Collaboration in Civic Spheres

Auburn’s red-light, speeding cameras awash in more red ink

by Matt Rosenberg January 22nd, 2012

The chairman of the City of Auburn’s Municipal Services Committee, Bill Peloza, says he’ll be asking some questions about the future of the town’s traffic safety automated camera enforcement program called PhotoSafe when the panel meets Monday night. The committee’s agenda includes a review and discussion of a new report showing PhotoSafe’s mounting red ink and suggesting beneficial changes in driver behavior that may have resulted from the installation of the cameras is leveling off.

The new report shows PhotoSafe’s 17 traffic safety enforcement cameras operated in 2011 at a net loss to the city of $125,888. It’s possible that fiscally at least the program is a victim of its own success. Red-light infractions captured through a total of five cameras at three main intersections in Auburn and thus related revenues have continued to decrease. In the first several years after the five cameras were installed there were more dramatic decreases in red-light infractions at the targeted intersections, on the order of 20 to 30 percent annually. In 2011 though improvements in driver behavior began to level off with the smallest decline in red-light camera tickets issued by the city from year prior, just 6.2 percent. 

Auburn red-light camera violation-to-infraction conversions hit five-year low
As well, in 2011 the percentage of filmed red-light camera violations which cleared the bar to being classified as infractions for which fines could be collected declined to a five-year low of 78.9 percent, down from 85 percent in 2007. That percentage has decreased every year. Some violations do not become “infractions,” the report states, due to license plates unreadable by the cameras, emergency vehicles granted leeway, severe inclement weather or inability to confirm a violation actually occurred.

Speeding infractions captured by 12 more cameras around six schools in Auburn have also already declined dramatically, according to the report.

Injuries and collisions have not declined at red-light camera intersections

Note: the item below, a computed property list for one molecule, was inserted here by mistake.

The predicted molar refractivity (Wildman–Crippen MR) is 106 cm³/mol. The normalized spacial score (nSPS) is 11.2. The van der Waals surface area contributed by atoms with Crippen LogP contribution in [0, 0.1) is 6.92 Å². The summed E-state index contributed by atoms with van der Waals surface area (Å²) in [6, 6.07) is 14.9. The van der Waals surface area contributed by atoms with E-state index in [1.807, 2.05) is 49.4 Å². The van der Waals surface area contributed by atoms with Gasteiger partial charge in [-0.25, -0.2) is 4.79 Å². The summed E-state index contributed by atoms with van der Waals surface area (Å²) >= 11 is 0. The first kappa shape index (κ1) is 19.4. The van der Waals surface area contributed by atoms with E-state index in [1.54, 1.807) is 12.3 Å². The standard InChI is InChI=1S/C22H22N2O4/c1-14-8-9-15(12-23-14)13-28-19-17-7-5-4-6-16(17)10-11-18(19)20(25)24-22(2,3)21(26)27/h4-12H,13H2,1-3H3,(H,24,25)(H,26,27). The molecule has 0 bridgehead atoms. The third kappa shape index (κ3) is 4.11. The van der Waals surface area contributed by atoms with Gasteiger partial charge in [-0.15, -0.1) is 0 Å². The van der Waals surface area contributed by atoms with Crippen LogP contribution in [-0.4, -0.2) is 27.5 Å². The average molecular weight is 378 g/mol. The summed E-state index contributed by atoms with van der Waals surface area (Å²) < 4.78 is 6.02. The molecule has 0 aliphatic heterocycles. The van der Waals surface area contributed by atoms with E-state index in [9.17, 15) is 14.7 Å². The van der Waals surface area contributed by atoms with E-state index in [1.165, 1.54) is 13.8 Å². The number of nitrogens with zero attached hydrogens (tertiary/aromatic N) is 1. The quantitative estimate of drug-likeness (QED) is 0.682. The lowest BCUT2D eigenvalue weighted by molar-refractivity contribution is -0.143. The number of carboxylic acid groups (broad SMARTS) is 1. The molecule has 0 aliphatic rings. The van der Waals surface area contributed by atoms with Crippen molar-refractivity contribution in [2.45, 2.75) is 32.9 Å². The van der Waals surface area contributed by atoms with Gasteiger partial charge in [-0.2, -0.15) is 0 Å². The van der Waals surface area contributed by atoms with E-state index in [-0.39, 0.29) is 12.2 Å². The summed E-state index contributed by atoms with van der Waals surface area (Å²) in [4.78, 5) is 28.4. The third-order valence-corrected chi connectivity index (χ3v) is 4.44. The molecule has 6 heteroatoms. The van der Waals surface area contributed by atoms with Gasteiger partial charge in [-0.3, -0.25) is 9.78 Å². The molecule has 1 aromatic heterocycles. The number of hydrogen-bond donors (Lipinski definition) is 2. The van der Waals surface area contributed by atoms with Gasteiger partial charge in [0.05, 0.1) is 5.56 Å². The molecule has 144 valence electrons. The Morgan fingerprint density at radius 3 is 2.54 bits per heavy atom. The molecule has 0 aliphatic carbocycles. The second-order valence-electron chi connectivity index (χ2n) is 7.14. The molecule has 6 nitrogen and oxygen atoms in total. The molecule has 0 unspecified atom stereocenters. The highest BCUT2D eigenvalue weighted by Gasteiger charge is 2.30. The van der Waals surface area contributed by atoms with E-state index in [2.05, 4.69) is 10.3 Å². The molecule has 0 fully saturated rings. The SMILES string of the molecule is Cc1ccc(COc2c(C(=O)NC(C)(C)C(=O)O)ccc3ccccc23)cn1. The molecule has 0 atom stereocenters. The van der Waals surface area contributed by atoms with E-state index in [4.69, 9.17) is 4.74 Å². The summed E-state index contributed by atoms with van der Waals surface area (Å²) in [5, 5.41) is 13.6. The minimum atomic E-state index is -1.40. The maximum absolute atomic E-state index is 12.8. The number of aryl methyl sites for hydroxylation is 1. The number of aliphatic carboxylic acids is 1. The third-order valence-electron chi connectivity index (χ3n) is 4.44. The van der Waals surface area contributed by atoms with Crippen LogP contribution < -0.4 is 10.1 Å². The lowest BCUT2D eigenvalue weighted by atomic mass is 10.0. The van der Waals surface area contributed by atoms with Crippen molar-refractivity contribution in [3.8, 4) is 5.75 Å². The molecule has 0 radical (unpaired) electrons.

Meanwhile, compared to 2011 the combined number of collisions and injuries per year at the three red-light camera intersections has remained unchanged since 2007, the first year all three were surveilled. Collisions at three intersections rose from 31 in 2007 to 38 in 2008, then dropped to 33 in 2009, 30 in 2010 and 31 in 2011. Injuries went from 11 in 2007 to 9 in 2008, 12 in 2009, 20 in 2010 and 11 in 2011.

Committee chair wonders if it’s time to sunset some of the cameras
Peloza is a veteran council member who serves on several intergovernmental regional policy committees and worked at Boeing for 38 years in contract management. He says the PhotoSafe report to the city council committee suggests it’s at least time to discuss whether some cameras should be de-comissioned. “When possibly do we remove a photo camera, when possibly the work has been accomplished to educate motorists driving through our city? When do we reach a go/no-go position on some of them? I know the cameras have had a major effect near our schools. Many of the speeders in our school zones have been parents. We’ve made a safe haven around those schools and that’s a wonderful accomplishment.”

PhotoSafe’s red ink a concern
Although the city has been careful not to fund PhotoSafe from the general budget, Peloza said, the mounting red ink is a concern. He says he intends to ask city staff Monday night where exactly the funds are coming from to cover the losses. Another city report on PhotoSafe released last fall revealed that the program had lost $70,041 in the first eight months of 2011 and $42,635 over its full life at that point. The first cameras were installed in 2006. Based on those numbers and the new report, the city lost $$55,847 on PhotoSafe in the last four months of 2011, bringing the annual loss to the stated $125,888 and the life-of-program loss to $98,482.

However it is possible that the committee and the full council will remain convinced the benefits of the program outweigh the costs. And it is unclear whether removing cameras in Auburn might not lead to increases in motorists running red lights at the monitored intersections and speeding in the school safety zones.

More cameras could be added
Despite the growing red ink Auburn could choose to add more cameras still. The report to the committee states, “surveys are regularly conducted to locate new intersections and school zones to be added in an effort to improve public safety. In addition, the city is evaluating the possibility of adding photo enforcement at railroad crossings.”

The red-light cameras are installed at 4th Street Southeast and Auburn Way South; M Street Southeast and Auburn Way South; and 8th Street Northeast and Harvey. Two different speeding cameras per school are installed on approaches to Mount Baker/Gildo Rey, Chinook Elementary, Dick Scobee, Lea Hill Elementary, Arthur Jacobsen, and Lakeland Hills Elementary.

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